Jump to content

L6_KnowItAll

Members
  • Content Count

    4
  • Joined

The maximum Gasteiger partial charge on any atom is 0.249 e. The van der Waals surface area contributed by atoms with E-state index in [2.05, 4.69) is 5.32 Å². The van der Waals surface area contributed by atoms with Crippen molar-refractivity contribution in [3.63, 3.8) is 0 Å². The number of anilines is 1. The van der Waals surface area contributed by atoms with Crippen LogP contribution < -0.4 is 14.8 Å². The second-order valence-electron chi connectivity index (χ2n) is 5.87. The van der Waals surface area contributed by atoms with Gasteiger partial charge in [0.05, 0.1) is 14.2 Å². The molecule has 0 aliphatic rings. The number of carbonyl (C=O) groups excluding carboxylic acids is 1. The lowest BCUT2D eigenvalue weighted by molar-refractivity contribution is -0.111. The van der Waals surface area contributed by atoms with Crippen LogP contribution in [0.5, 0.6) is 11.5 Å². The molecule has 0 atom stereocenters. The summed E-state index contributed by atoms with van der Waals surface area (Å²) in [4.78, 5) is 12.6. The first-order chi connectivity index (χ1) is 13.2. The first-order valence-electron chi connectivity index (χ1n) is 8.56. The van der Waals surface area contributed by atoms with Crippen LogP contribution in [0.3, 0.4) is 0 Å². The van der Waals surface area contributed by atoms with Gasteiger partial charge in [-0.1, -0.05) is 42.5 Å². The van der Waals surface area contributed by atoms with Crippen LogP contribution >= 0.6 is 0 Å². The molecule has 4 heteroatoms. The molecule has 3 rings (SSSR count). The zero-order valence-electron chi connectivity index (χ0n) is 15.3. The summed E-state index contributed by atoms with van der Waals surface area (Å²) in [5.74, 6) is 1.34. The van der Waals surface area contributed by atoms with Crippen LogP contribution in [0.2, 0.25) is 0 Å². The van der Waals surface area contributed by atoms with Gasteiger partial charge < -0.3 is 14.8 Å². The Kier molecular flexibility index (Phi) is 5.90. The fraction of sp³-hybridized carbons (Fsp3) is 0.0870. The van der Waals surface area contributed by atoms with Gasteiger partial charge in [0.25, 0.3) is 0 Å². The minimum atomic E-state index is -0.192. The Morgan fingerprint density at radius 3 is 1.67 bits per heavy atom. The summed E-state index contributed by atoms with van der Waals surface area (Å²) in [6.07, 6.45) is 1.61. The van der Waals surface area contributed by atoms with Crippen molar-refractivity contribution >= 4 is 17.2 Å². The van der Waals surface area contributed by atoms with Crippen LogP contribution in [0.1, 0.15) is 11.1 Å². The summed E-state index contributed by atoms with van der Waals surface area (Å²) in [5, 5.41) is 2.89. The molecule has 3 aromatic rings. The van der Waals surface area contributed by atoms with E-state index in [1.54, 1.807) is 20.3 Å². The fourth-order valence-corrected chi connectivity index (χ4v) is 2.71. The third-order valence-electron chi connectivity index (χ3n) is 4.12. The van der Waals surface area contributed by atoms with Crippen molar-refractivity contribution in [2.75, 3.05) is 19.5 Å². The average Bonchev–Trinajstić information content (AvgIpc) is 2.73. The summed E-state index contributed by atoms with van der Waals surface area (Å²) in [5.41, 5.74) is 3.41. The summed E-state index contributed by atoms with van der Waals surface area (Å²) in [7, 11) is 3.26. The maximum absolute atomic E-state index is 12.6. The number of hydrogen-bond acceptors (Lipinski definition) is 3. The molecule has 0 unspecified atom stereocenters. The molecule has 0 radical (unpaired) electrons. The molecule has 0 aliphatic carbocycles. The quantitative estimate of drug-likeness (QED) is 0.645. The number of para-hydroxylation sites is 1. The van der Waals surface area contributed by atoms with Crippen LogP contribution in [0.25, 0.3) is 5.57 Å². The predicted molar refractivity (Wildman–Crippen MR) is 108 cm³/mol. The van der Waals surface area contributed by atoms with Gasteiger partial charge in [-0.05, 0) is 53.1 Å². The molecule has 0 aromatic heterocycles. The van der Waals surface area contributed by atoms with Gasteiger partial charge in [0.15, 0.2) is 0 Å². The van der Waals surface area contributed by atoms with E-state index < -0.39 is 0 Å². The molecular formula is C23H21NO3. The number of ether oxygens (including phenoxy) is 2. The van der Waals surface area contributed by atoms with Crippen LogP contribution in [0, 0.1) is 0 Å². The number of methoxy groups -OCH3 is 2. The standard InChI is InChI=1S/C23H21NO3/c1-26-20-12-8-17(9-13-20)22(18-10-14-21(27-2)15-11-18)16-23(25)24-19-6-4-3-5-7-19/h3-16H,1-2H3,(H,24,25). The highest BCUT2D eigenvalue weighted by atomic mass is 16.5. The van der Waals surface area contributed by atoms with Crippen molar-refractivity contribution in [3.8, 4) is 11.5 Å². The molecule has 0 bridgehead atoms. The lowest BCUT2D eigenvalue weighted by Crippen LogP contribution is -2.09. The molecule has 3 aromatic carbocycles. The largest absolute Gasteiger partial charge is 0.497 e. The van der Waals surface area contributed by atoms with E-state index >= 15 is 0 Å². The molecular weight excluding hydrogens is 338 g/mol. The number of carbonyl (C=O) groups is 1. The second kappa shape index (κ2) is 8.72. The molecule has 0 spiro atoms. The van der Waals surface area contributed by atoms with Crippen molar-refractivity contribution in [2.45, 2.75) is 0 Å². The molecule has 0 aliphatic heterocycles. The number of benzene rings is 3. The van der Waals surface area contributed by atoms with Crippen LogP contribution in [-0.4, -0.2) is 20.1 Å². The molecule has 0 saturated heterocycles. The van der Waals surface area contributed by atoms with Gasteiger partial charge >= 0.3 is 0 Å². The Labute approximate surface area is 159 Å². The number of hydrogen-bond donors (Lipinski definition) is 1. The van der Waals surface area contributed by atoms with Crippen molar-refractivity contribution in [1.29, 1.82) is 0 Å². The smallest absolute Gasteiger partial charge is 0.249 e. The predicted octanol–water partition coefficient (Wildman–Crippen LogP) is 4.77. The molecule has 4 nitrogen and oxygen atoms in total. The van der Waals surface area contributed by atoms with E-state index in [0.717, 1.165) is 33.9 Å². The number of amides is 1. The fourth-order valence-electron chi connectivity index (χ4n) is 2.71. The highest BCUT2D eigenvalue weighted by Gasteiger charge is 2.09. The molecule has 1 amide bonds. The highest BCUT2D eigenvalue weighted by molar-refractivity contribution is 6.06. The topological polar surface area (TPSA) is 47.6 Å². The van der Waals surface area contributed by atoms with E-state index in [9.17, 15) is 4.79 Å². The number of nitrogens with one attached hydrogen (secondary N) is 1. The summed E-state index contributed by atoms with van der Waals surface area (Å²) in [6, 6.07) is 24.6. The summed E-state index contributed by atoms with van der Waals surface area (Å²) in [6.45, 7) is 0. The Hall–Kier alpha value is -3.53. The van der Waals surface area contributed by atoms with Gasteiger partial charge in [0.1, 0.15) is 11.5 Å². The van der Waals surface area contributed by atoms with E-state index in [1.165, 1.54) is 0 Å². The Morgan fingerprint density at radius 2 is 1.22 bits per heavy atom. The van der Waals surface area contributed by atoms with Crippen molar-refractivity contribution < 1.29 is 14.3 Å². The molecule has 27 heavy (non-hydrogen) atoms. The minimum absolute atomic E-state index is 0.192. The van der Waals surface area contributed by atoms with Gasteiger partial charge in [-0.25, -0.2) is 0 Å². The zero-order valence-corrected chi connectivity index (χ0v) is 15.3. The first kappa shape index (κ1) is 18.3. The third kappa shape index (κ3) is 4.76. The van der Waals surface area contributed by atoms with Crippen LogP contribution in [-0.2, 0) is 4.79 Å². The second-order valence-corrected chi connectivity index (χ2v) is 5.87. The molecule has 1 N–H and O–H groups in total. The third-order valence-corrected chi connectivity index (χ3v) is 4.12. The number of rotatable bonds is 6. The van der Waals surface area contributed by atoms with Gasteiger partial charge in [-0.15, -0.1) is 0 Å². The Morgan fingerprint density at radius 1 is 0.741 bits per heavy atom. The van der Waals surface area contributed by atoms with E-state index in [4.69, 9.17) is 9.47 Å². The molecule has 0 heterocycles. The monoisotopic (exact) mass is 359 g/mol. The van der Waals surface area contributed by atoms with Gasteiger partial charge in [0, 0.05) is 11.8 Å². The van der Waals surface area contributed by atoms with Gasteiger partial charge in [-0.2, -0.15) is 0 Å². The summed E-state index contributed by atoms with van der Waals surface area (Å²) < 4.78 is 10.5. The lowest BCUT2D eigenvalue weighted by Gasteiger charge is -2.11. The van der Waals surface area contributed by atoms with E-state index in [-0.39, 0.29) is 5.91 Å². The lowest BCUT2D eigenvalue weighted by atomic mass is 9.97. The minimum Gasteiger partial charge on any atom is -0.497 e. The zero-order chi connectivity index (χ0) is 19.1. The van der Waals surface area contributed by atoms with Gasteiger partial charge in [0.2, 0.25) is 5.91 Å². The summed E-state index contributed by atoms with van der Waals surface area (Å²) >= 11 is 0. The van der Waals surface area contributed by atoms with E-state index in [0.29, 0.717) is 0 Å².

• Last visited

  • Days Won

    1

Everything posted by L6_KnowItAll